Driving IRF7201 MOSFET from digital output

Thread Starter


Joined Aug 16, 2011
I have a circuit with a pair of MOSFETs (one n-channel IRF7201 that is the input to drive a p-channel SSM6J507). It's supposed to be a gate to either turn on the output or turn it off. After reading several other threads on here about driving MOSFETs with digital outputs, I chose the IRF7201 because it has a Vgs(th) of only 1.0V. It's controlled by a TLC7705 which is supposed to sense when the voltage coming from a regulator is actually good or not and then wait a bit of time and create a reset signal to drive this output circuit. It's a bit weird since the circuit almost works. The output is 12V and works correctly, but when I put any load on it (about 1A load), the output drops to 2V or so which is exactly what I was trying to avoid. While the 7705 is supposed to be able to drive up to 10mA max, I have a feeling that in this configuration (with an external voltage divider, and also with some extra voltage dividers from the regulator) that the 7705 is not the right part for the job and I should have used a 7701. (The 7705 has an internal voltage divider in addition to all of these, and perhaps it has more going on inside of it as well). In any case, while I can swap out the 7705 for a 7701 and change the resistors, etc, I'm more concerned because it seems to take 38mA of current to actually turn on the output MOSFETs. I measured this by hooking it up directly to the 5V and measuring the current (voltage drop) across R22 (I replaced the 0-ohm with a 1.37k-ohm). The output circuit worked well when I hooked it up to a wire directly to +5 or ground (and it also even enabled the output after a while of being disconnected and allowing it to "float" high). Looking back at the datasheet of the IRF7201, I think I missed something that was pointed out in another thread here. It's that the 1V Vgs(th) is specified with a drain current (Id) of only 250uA. With R21 at 10K, I would have 1.2mA instead. So would I just be okay to replace R21 with a 48k resistor instead? I'll be trying that tomorrow. Anything else I should be concerned about? Thanks!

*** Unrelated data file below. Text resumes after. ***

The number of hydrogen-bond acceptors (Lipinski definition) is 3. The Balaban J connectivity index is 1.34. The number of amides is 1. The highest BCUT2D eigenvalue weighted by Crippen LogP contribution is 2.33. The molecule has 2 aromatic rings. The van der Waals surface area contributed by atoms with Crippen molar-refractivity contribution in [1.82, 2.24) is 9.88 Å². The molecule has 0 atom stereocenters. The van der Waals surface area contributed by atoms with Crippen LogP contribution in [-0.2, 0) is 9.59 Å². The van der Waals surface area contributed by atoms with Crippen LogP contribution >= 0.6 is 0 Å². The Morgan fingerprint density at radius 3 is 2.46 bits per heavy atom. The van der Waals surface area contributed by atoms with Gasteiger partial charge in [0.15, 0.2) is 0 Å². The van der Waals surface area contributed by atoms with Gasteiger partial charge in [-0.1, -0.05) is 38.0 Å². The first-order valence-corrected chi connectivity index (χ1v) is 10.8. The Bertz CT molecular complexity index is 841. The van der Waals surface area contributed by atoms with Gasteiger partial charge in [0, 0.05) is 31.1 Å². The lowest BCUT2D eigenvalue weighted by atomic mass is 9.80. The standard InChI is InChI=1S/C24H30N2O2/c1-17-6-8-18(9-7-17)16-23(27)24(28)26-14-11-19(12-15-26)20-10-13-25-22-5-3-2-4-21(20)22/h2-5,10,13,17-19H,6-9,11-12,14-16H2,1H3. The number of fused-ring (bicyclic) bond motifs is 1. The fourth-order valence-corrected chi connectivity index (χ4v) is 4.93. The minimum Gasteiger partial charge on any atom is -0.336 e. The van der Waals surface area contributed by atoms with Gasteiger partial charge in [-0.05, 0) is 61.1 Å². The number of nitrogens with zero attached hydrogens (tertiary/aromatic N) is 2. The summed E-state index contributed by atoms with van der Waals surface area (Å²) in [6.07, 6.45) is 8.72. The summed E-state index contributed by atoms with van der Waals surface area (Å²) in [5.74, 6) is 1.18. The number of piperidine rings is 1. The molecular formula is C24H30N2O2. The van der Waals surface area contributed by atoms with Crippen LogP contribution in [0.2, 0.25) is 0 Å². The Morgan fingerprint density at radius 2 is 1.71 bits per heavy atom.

Joined Nov 6, 2012
12-Volts through a 10K Resistor directly to Ground is only 1.2mA , not 38mA.

It may be that your TLC7705 has a Switched-Ground-Output which
is not capable of Sourcing-Current, and therefore your Circuit
only "appears" to be working "sorta-kinda" by accident.

Try installing a 10K "Pull-Up" Resistor on the Gate of the N-Channel-FET.
( 10K will NOT be adequate for any PWM, or high-speed-Switching )

Thread Starter


Joined Aug 16, 2011
Thanks so much for the suggestion. I tried it, but it didn't change the behavior. Note that I also changed R21 to be 48k, and that didn't change anything either. I looked into the 38mA to drive the MOSFET that I saw the other day and realized that I had measured that on a bad board and it's actually in the uA range; this would mean that the idea of a pullup resistor should have worked. However, it seems that the TLC7705 is doing something strange. The sample circuits for the TLC7705 don't show it with resistor dividers on there so perhaps something strange is happening when there is a divider network on there. Only the TLC7701 shows a divider network, so I'll try to swap it out for that next. Thanks again for your help and comments (or thanks to anyone else who has something to say about how we're doing this.)


Joined Jun 5, 2013
A MOSFET gate does not draw any current except for a short time when switching. It is driven by voltage. If the gate is drawing current in the steady state, it is damaged.

The output circuit (two MOSFETS) is fine, it should work.

Have you checked that the regulator can supoly your load directly? Perhaps the problem is there.
I agree with @BobTPH; the DC bias current should be virtually zero. Also, you don't need a pullup on the gate - the nRESET signal from U4 is a totem-pole output according to the data sheet. However, a weak pulldown might be beneficial here to make sure the mosfets are turned off until U4 starts operating normally.

By the way, why are you using such a huge mosfet at Q9? All you really need here is a garden variety logic-level small signal mosfet like 2N7001 or BSS138. Q9's saturated drain current should be tiny (12V/10K=1.2mA) in this case and Q9's Rds(on) is completely overwhemed by R21. Furthermore, you needn't worry about the Vgs(on) threshold. You have a 5V logic signal - that'll be fine.

As far as the TLC7705 having an internal divider, you'll need to take those into account using a little network analysis:

VSENSE = 4.55V
REQ(bot) = 750||(910K+290) = 461K

V12(thresh) = (461K + 422K) / 461K * 4.55V = 8.72V

So, if the input voltage from the 12V regulator off-page drops below this value, your output will turn off. If you expect to draw anything more than a few hundred milliamps or so, your 12V regulator better be a switcher otherwise you'll end up dissipating several watts by the time the voltage supervisor trips out.